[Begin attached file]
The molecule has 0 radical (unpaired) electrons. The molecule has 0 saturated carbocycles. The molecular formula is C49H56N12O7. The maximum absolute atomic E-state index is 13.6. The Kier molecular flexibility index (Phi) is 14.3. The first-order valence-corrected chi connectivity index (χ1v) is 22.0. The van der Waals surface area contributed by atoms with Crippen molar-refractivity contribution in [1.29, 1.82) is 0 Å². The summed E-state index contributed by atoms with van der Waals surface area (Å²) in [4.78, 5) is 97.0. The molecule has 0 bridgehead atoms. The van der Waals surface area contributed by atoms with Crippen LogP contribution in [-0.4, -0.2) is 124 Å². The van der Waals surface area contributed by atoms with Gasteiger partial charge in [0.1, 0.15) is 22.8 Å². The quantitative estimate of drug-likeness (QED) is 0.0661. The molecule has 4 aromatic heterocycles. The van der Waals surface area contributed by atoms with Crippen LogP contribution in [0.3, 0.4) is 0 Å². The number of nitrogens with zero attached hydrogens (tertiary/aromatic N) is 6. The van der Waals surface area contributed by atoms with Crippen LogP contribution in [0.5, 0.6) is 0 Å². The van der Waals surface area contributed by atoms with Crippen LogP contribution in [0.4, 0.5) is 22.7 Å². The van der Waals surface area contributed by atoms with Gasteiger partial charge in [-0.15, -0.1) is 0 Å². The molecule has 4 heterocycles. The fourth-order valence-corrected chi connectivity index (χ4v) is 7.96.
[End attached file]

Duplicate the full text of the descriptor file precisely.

The molecule has 0 radical (unpaired) electrons. The molecule has 0 saturated carbocycles. The molecular formula is C49H56N12O7. The maximum absolute atomic E-state index is 13.6. The Kier molecular flexibility index (Phi) is 14.3. The first-order valence-corrected chi connectivity index (χ1v) is 22.0. The van der Waals surface area contributed by atoms with Crippen molar-refractivity contribution in [1.29, 1.82) is 0 Å². The summed E-state index contributed by atoms with van der Waals surface area (Å²) in [4.78, 5) is 97.0. The molecule has 0 bridgehead atoms. The van der Waals surface area contributed by atoms with Crippen LogP contribution in [-0.4, -0.2) is 124 Å². The van der Waals surface area contributed by atoms with Gasteiger partial charge in [0.1, 0.15) is 22.8 Å². The quantitative estimate of drug-likeness (QED) is 0.0661. The molecule has 4 aromatic heterocycles. The van der Waals surface area contributed by atoms with Crippen LogP contribution in [0.3, 0.4) is 0 Å². The number of nitrogens with zero attached hydrogens (tertiary/aromatic N) is 6. The van der Waals surface area contributed by atoms with Crippen LogP contribution in [0.5, 0.6) is 0 Å². The van der Waals surface area contributed by atoms with Crippen LogP contribution in [0.4, 0.5) is 22.7 Å². The van der Waals surface area contributed by atoms with Gasteiger partial charge in [-0.15, -0.1) is 0 Å². The molecule has 4 heterocycles. The fourth-order valence-corrected chi connectivity index (χ4v) is 7.96.